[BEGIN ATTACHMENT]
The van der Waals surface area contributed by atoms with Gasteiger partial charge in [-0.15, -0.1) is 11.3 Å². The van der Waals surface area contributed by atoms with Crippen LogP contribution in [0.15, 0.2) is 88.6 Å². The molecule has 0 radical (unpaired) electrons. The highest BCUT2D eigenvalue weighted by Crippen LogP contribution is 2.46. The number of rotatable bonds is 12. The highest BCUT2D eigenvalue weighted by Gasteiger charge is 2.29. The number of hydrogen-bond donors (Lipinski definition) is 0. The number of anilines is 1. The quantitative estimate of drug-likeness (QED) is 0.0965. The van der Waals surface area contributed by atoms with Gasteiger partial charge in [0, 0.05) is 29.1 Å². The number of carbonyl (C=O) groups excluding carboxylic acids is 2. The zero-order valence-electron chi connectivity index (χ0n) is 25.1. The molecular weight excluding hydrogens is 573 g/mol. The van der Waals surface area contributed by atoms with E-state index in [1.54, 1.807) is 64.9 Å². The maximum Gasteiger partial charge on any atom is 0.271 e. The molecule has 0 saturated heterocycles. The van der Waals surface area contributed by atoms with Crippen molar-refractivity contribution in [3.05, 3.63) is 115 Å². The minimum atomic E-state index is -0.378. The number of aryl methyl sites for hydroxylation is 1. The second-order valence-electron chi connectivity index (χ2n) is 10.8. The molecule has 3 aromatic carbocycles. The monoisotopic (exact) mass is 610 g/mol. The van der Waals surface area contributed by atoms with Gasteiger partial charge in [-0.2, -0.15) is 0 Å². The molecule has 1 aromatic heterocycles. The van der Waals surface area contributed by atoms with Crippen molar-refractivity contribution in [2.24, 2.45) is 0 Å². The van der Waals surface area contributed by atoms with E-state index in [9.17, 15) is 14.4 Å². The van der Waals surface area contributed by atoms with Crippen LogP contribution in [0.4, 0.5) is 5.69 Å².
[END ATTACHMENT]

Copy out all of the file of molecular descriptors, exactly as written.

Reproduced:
The van der Waals surface area contributed by atoms with Gasteiger partial charge in [-0.15, -0.1) is 11.3 Å². The van der Waals surface area contributed by atoms with Crippen LogP contribution in [0.15, 0.2) is 88.6 Å². The molecule has 0 radical (unpaired) electrons. The highest BCUT2D eigenvalue weighted by Crippen LogP contribution is 2.46. The number of rotatable bonds is 12. The highest BCUT2D eigenvalue weighted by Gasteiger charge is 2.29. The number of hydrogen-bond donors (Lipinski definition) is 0. The number of anilines is 1. The quantitative estimate of drug-likeness (QED) is 0.0965. The van der Waals surface area contributed by atoms with Gasteiger partial charge in [0, 0.05) is 29.1 Å². The number of carbonyl (C=O) groups excluding carboxylic acids is 2. The zero-order valence-electron chi connectivity index (χ0n) is 25.1. The molecular weight excluding hydrogens is 573 g/mol. The van der Waals surface area contributed by atoms with E-state index in [1.54, 1.807) is 64.9 Å². The maximum Gasteiger partial charge on any atom is 0.271 e. The molecule has 0 saturated heterocycles. The van der Waals surface area contributed by atoms with Crippen molar-refractivity contribution in [3.05, 3.63) is 115 Å². The minimum atomic E-state index is -0.378. The number of aryl methyl sites for hydroxylation is 1. The second-order valence-electron chi connectivity index (χ2n) is 10.8. The molecule has 3 aromatic carbocycles. The monoisotopic (exact) mass is 610 g/mol. The van der Waals surface area contributed by atoms with Gasteiger partial charge in [-0.2, -0.15) is 0 Å². The molecule has 1 aromatic heterocycles. The van der Waals surface area contributed by atoms with Crippen molar-refractivity contribution in [2.24, 2.45) is 0 Å². The van der Waals surface area contributed by atoms with E-state index in [9.17, 15) is 14.4 Å². The van der Waals surface area contributed by atoms with Crippen LogP contribution in [0.4, 0.5) is 5.69 Å².